Friday, November 10, 2006

Coming soon, the new civil war

Are we moving towards a new Lebanese civil war?

Misinterpretations?

We are already in the midst of a wider conflict within “Greater Syria”, to borrow a National Socialist term. The extent of it depends not on the United States and "how far the US will go", but on Iran and how it interprets/misinterpret the UK diplomat's visit to Damascus, and the results of the latest US elections.

1- The visit is either it a last chance effort, or a case of the Europeans are really "blinking first", in typical 9/10 fashion. My money is on the latter, but we'll soon see effects in Lebanon.

2- The Republican electoral rout, in a region ruled by autocrats, may be misinterpreted as a sign of weakness; over here, a ruling party never loses elections.

If, through the national dialogue, they "add" Aoun's ministers to the Lebanese Cabinet, then I may mean that the Europeans indeed "blinked" and compromised with Syria in the hope of separating it from Iran. Not that I oppose Aoun’s inclusion in the cabinet; I feel that it would have had to happen earlier, and no matter the risk of civil war, I still believe that Hezb should have been left out.

I am not sure how this situation will remain sustainable, seeing how much cash Syria gets from Iran; the only way to make up for the shortfall would be to let Syria back in control of Lebanon's juicy morsels. We could also see our "leaders" selling out more of us to the Syrians, in order to cover their hide and get back in the graces of Damascus.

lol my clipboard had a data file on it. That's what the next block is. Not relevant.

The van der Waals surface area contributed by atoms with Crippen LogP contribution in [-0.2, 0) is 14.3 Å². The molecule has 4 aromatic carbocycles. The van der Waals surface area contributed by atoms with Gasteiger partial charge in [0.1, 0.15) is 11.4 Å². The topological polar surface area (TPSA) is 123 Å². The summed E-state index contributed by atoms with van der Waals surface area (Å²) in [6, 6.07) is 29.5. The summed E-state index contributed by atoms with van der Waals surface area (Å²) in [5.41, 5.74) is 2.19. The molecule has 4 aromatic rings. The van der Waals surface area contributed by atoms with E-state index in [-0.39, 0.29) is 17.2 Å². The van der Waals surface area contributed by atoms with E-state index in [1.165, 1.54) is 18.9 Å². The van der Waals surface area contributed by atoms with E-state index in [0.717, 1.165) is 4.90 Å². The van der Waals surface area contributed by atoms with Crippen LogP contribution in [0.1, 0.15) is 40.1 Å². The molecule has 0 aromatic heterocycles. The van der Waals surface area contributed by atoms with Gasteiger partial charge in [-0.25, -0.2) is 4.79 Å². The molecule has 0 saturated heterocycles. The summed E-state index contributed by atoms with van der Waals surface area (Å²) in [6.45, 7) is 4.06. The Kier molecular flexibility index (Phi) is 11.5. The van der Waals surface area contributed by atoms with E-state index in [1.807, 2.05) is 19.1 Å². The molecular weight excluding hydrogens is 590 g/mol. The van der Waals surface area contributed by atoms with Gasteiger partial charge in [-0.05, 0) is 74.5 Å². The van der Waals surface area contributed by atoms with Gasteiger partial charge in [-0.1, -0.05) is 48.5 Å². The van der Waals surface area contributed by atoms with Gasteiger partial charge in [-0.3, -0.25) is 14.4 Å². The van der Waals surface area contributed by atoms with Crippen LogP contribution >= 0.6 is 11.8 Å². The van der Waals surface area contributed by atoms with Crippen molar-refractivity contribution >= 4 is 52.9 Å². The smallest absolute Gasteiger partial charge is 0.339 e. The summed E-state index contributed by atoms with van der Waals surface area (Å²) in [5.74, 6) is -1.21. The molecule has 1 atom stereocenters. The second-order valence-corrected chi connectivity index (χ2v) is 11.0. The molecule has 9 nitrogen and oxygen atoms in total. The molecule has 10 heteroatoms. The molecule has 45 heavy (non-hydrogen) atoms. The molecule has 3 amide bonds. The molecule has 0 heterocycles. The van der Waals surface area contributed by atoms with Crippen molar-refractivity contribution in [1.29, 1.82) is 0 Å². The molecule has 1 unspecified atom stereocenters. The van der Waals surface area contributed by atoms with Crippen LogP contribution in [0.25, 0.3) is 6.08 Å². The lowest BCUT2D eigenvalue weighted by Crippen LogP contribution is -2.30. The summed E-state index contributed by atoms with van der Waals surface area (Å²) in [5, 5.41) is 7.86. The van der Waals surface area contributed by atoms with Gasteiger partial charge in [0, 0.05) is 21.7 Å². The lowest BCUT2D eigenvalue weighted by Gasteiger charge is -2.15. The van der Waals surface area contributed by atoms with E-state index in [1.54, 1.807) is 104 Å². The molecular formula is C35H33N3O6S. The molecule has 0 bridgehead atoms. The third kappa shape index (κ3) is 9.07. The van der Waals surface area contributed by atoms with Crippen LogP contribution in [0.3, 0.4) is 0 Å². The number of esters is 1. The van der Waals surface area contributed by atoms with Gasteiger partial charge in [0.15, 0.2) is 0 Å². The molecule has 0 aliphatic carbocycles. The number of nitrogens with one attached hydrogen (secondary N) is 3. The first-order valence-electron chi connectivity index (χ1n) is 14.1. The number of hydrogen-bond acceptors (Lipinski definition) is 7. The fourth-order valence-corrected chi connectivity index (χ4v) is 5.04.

The Fox in the Henhouse

Otherwise, if it was a "last chance" effort, the ball would really be in Iran's court. Hezb, their fox in the henhouse, is getting increasingly nervous and restive.

We would have to expect at least some continuation of the low-level disturbance and economic morass, at worst "going to the streets". In the latter case, Hezb and Iran options are limited; they have lost much during the last war, and while they have enough to start a war, they cannot achieve a rapid enough victory.

Limits, Limits

Limits, Limits

On purely military terms, Hezb is now geographically and economically "limited". Geographically. They have tried a repeat during their demos before the July War, and it showcased their limitations; they attacked both Moslem and Christian neighbourhoods. They only succeeded in proving that they had no sense of humour.

If Hezb moves against Christians, all Christians will side against them, and a quickly form a new alliance with the Druze. The Sunnis will remain on the sidelines, except by providing funding and localized support, and the war will be confined to Lebanon.

If they move against Sunnis, then all Sunnis will side against them, but the Christians will remain on the sidelines at first, divided between Aoun/Frangieh and Geagea/Gemayel. This will not last long; this type of Sunni-Shiite conflict can easily spread to Syria, where the Alawite regime will find itself in a tough spot because of its Shiite bend.

Actually the civil war may have already started, but in cloak and dagger mode.

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